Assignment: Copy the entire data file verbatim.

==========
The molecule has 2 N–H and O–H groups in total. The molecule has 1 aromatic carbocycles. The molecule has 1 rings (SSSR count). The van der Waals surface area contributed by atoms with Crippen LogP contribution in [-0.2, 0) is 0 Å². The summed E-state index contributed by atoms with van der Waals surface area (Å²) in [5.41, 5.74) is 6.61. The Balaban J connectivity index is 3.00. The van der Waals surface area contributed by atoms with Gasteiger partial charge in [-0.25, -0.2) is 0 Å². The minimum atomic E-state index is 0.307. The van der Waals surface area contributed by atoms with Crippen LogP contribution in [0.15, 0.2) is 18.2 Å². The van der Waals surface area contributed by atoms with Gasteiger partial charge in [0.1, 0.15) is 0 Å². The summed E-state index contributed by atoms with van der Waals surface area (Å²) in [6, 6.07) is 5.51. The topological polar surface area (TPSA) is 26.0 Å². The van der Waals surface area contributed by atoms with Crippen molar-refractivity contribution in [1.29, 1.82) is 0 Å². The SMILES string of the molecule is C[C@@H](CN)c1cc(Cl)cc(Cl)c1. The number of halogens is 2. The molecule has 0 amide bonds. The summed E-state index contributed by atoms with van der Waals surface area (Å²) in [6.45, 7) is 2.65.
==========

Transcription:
The molecule has 2 N–H and O–H groups in total. The molecule has 1 aromatic carbocycles. The molecule has 1 rings (SSSR count). The van der Waals surface area contributed by atoms with Crippen LogP contribution in [-0.2, 0) is 0 Å². The summed E-state index contributed by atoms with van der Waals surface area (Å²) in [5.41, 5.74) is 6.61. The Balaban J connectivity index is 3.00. The van der Waals surface area contributed by atoms with Gasteiger partial charge in [-0.25, -0.2) is 0 Å². The minimum atomic E-state index is 0.307. The van der Waals surface area contributed by atoms with Crippen LogP contribution in [0.15, 0.2) is 18.2 Å². The van der Waals surface area contributed by atoms with Gasteiger partial charge in [0.1, 0.15) is 0 Å². The summed E-state index contributed by atoms with van der Waals surface area (Å²) in [6, 6.07) is 5.51. The topological polar surface area (TPSA) is 26.0 Å². The van der Waals surface area contributed by atoms with Crippen molar-refractivity contribution in [1.29, 1.82) is 0 Å². The SMILES string of the molecule is C[C@@H](CN)c1cc(Cl)cc(Cl)c1. The number of halogens is 2. The molecule has 0 amide bonds. The summed E-state index contributed by atoms with van der Waals surface area (Å²) in [6.45, 7) is 2.65.